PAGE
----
SoCal Offshore

Light crowds, good weather and great fishing await Southern California anglers.

October 8, 2009

The fall months offer Southern California anglers some of the best offshore fishing of the year. The water is usually at its warmest, with surface temperatures in the low to mid-70s. The weather is often beautiful, with crisp mornings and warm, greasy-calm afternoons. And it’s not unusual for anglers to have legitimate shots at yellowfin tuna, dorado or yellowtail, or even all three on the same day. Occasionally, bigeye tuna approaching 100 pounds jump on trolled lures and add an extra bit of excitement.

It’s also not unusual for crowds at launch ramps and landings to be surprisingly low even though popular game fish can be prowling relatively close to the coast. For fishermen in the know, however, fall is time to hit the water and mix it up with hard-fighting offshore fish.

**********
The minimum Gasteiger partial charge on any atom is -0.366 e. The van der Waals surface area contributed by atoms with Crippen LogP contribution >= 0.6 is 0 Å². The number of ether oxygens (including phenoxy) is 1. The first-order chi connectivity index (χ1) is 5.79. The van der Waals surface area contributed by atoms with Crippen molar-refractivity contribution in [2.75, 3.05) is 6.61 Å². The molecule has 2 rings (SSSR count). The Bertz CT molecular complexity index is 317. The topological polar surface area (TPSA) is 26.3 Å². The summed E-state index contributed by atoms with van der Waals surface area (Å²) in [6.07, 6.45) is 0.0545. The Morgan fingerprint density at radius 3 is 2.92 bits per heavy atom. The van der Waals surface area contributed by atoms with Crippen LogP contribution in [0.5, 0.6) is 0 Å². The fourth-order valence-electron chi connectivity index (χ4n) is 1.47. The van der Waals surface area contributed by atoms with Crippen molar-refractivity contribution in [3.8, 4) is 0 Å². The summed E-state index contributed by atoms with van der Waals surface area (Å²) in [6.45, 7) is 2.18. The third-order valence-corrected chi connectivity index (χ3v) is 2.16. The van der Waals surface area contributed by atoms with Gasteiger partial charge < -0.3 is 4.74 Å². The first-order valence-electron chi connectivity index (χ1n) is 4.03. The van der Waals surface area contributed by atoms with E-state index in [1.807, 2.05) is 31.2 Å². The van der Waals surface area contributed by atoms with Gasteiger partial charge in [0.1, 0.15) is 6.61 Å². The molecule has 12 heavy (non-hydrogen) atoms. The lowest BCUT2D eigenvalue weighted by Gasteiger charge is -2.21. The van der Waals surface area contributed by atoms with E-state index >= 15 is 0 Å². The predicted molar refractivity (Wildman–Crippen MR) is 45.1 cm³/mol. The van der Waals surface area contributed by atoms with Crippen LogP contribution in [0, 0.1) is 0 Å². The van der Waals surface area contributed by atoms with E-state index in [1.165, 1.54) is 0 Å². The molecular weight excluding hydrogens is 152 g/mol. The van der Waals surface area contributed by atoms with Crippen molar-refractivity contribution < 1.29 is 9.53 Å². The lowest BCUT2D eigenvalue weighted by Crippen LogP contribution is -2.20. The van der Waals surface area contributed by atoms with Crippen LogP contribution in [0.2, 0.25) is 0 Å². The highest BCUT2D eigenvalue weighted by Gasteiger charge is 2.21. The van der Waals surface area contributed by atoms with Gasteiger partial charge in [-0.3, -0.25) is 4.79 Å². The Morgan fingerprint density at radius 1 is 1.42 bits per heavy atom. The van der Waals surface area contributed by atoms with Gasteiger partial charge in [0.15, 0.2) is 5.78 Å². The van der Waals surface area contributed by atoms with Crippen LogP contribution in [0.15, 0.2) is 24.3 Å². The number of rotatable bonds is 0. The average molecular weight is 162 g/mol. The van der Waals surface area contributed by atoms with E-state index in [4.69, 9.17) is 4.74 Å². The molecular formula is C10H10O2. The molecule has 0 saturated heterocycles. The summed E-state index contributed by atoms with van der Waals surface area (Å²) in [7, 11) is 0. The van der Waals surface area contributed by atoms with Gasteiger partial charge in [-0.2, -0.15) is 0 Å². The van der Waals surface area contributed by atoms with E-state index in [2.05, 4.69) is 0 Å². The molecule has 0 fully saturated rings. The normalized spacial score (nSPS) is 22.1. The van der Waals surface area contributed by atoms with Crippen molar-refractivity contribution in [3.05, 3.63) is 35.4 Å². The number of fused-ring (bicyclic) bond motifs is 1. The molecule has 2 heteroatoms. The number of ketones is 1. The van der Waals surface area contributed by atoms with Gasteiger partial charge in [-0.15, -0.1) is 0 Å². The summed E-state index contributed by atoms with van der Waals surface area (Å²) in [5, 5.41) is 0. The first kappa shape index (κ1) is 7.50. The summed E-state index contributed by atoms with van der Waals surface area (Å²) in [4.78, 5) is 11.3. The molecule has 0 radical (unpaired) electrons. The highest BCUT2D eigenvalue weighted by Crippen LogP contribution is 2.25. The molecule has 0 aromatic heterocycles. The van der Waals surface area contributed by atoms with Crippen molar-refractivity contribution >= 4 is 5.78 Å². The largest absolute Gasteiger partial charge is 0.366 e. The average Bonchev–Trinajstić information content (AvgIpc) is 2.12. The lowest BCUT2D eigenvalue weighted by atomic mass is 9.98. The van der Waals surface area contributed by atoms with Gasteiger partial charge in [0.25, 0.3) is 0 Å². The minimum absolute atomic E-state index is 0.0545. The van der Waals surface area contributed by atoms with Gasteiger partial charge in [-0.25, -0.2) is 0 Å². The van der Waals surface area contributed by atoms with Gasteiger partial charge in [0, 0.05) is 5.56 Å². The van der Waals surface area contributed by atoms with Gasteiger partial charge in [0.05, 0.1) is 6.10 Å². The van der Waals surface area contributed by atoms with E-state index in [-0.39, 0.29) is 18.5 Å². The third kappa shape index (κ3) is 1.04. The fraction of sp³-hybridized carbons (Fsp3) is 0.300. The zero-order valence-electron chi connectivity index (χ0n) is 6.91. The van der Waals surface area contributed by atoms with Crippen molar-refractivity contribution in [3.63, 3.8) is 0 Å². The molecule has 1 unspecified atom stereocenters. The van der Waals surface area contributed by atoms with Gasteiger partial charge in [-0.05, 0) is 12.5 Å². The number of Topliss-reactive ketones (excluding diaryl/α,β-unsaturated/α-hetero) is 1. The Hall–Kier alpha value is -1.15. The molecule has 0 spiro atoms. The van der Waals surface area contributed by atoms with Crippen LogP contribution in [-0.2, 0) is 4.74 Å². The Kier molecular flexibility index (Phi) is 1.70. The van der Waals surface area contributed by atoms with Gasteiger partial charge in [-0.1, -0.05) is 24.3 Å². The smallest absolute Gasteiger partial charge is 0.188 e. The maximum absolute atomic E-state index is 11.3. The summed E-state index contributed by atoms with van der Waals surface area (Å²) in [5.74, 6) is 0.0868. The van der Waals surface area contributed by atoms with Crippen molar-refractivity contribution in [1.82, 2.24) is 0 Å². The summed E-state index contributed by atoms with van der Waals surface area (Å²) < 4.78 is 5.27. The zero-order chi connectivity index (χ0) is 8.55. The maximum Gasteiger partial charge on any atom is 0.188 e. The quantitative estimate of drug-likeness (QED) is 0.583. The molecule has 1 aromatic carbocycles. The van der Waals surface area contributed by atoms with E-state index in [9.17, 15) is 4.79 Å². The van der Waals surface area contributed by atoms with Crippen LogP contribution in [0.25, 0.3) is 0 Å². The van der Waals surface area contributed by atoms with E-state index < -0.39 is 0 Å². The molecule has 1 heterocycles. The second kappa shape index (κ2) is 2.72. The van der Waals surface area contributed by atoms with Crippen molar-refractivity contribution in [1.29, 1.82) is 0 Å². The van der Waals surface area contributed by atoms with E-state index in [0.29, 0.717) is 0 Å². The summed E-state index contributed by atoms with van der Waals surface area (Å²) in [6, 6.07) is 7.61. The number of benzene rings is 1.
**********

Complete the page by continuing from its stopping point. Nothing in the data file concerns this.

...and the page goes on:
One of the most effective and popular ways for private boaters to target these fall visitors is to focus on offshore kelp paddies. These floating mats of kelp – which vary from the diameter of a trash-can lid to the size of a garage door – break loose from coastal and island kelp beds and drift with winds and currents. As they do, they often attract a movable feast. Small baitfish gather under and around the kelp stringers for shelter, and predatory game fish are drawn to these food stops like humans are to 7-Elevens in the desert.


Even with the absence of summer crowds, fish-laden paddies quickly become popular places, especially on weekends. If paddies are plentiful, try to find one of your own. If you’ve put in the time and feel it’s now or never, approach slowly from downwind and hail the other boat on the VHF to ask if you can take a drift. Showing courtesy – rather than just crashing the party – often elicits a positive response. Set your drift a good distance from the paddy so that both boats can fish effectively.